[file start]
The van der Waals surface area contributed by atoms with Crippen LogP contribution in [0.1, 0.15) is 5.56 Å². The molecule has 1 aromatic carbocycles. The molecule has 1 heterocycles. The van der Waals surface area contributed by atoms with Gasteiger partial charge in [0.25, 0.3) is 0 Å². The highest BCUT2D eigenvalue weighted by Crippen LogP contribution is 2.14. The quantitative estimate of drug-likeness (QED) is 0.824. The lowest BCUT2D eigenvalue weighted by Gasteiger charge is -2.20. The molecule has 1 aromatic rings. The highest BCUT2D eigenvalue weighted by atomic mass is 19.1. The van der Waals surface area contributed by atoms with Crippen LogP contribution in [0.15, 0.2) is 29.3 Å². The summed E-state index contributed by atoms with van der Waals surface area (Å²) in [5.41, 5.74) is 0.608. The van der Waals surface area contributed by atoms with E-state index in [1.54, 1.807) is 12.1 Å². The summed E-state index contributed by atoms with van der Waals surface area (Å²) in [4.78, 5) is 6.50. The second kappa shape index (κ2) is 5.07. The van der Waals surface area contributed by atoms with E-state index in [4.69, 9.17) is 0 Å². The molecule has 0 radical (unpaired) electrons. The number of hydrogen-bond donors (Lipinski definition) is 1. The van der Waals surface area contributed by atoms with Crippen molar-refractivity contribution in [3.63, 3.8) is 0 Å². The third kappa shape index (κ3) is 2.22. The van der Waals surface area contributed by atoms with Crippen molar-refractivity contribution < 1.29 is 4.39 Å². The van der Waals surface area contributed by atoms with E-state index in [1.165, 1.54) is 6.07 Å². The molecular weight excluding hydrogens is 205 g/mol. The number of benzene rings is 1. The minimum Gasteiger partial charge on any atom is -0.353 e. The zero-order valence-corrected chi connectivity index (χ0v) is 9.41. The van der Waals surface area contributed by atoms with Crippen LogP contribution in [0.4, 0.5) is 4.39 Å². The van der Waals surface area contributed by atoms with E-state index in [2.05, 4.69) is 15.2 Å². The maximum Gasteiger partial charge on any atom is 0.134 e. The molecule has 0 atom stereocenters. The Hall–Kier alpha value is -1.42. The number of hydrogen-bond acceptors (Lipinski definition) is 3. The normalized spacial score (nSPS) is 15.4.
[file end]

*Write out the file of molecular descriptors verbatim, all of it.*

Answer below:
The van der Waals surface area contributed by atoms with Crippen LogP contribution in [0.1, 0.15) is 5.56 Å². The molecule has 1 aromatic carbocycles. The molecule has 1 heterocycles. The van der Waals surface area contributed by atoms with Gasteiger partial charge in [0.25, 0.3) is 0 Å². The highest BCUT2D eigenvalue weighted by Crippen LogP contribution is 2.14. The quantitative estimate of drug-likeness (QED) is 0.824. The lowest BCUT2D eigenvalue weighted by Gasteiger charge is -2.20. The molecule has 1 aromatic rings. The highest BCUT2D eigenvalue weighted by atomic mass is 19.1. The van der Waals surface area contributed by atoms with Crippen LogP contribution in [0.15, 0.2) is 29.3 Å². The summed E-state index contributed by atoms with van der Waals surface area (Å²) in [5.41, 5.74) is 0.608. The van der Waals surface area contributed by atoms with E-state index in [1.54, 1.807) is 12.1 Å². The summed E-state index contributed by atoms with van der Waals surface area (Å²) in [4.78, 5) is 6.50. The second kappa shape index (κ2) is 5.07. The van der Waals surface area contributed by atoms with E-state index in [4.69, 9.17) is 0 Å². The molecule has 0 radical (unpaired) electrons. The number of hydrogen-bond donors (Lipinski definition) is 1. The van der Waals surface area contributed by atoms with Crippen molar-refractivity contribution in [3.63, 3.8) is 0 Å². The third kappa shape index (κ3) is 2.22. The van der Waals surface area contributed by atoms with Crippen molar-refractivity contribution < 1.29 is 4.39 Å². The van der Waals surface area contributed by atoms with E-state index in [1.165, 1.54) is 6.07 Å². The molecular weight excluding hydrogens is 205 g/mol. The number of benzene rings is 1. The minimum Gasteiger partial charge on any atom is -0.353 e. The zero-order valence-corrected chi connectivity index (χ0v) is 9.41. The van der Waals surface area contributed by atoms with Crippen LogP contribution in [0.4, 0.5) is 4.39 Å². The van der Waals surface area contributed by atoms with E-state index in [2.05, 4.69) is 15.2 Å². The maximum Gasteiger partial charge on any atom is 0.134 e. The molecule has 0 atom stereocenters. The Hall–Kier alpha value is -1.42. The number of hydrogen-bond acceptors (Lipinski definition) is 3. The normalized spacial score (nSPS) is 15.4.